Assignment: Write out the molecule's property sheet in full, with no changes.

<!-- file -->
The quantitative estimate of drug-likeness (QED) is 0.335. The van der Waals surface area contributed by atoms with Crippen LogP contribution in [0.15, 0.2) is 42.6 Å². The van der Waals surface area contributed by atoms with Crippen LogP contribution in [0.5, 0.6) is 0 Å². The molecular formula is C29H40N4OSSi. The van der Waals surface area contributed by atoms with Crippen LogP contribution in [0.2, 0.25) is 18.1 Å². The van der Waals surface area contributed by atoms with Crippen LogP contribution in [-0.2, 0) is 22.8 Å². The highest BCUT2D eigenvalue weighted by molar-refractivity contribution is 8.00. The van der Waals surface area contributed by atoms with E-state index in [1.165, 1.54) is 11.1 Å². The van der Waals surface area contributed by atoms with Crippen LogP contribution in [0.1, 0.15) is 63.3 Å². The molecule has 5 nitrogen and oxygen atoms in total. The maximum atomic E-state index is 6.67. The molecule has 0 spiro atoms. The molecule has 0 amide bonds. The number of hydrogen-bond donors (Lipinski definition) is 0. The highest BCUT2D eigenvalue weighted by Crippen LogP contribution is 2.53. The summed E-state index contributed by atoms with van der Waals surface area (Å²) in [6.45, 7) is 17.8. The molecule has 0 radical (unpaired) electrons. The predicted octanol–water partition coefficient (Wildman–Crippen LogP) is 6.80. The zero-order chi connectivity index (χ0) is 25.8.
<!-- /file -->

The quantitative estimate of drug-likeness (QED) is 0.335. The van der Waals surface area contributed by atoms with Crippen LogP contribution in [0.15, 0.2) is 42.6 Å². The van der Waals surface area contributed by atoms with Crippen LogP contribution in [0.5, 0.6) is 0 Å². The molecular formula is C29H40N4OSSi. The van der Waals surface area contributed by atoms with Crippen LogP contribution in [0.2, 0.25) is 18.1 Å². The van der Waals surface area contributed by atoms with Crippen LogP contribution in [-0.2, 0) is 22.8 Å². The highest BCUT2D eigenvalue weighted by molar-refractivity contribution is 8.00. The van der Waals surface area contributed by atoms with E-state index in [1.165, 1.54) is 11.1 Å². The van der Waals surface area contributed by atoms with Crippen LogP contribution in [0.1, 0.15) is 63.3 Å². The molecule has 5 nitrogen and oxygen atoms in total. The maximum atomic E-state index is 6.67. The molecule has 0 spiro atoms. The molecule has 0 amide bonds. The number of hydrogen-bond donors (Lipinski definition) is 0. The highest BCUT2D eigenvalue weighted by Crippen LogP contribution is 2.53. The summed E-state index contributed by atoms with van der Waals surface area (Å²) in [6.45, 7) is 17.8. The molecule has 0 radical (unpaired) electrons. The predicted octanol–water partition coefficient (Wildman–Crippen LogP) is 6.80. The zero-order chi connectivity index (χ0) is 25.8.